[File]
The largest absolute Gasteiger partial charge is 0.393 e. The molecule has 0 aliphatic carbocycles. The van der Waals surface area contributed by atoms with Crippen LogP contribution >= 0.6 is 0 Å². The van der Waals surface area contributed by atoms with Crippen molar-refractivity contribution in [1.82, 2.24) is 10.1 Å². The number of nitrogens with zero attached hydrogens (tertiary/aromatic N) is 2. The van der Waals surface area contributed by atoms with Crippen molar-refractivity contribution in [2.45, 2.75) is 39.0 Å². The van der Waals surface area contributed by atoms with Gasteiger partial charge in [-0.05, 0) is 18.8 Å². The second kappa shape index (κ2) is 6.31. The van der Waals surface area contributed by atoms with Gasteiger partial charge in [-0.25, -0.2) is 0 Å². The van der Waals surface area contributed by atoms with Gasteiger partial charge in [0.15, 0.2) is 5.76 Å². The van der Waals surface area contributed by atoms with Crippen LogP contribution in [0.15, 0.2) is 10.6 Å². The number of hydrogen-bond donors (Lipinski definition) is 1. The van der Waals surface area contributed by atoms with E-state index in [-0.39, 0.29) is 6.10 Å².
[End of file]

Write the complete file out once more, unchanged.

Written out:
The largest absolute Gasteiger partial charge is 0.393 e. The molecule has 0 aliphatic carbocycles. The van der Waals surface area contributed by atoms with Crippen LogP contribution >= 0.6 is 0 Å². The van der Waals surface area contributed by atoms with Crippen molar-refractivity contribution in [1.82, 2.24) is 10.1 Å². The number of nitrogens with zero attached hydrogens (tertiary/aromatic N) is 2. The van der Waals surface area contributed by atoms with Crippen molar-refractivity contribution in [2.45, 2.75) is 39.0 Å². The van der Waals surface area contributed by atoms with Gasteiger partial charge in [-0.05, 0) is 18.8 Å². The second kappa shape index (κ2) is 6.31. The van der Waals surface area contributed by atoms with Gasteiger partial charge in [-0.25, -0.2) is 0 Å². The van der Waals surface area contributed by atoms with Gasteiger partial charge in [0.15, 0.2) is 5.76 Å². The van der Waals surface area contributed by atoms with Crippen LogP contribution in [0.15, 0.2) is 10.6 Å². The number of hydrogen-bond donors (Lipinski definition) is 1. The van der Waals surface area contributed by atoms with E-state index in [-0.39, 0.29) is 6.10 Å².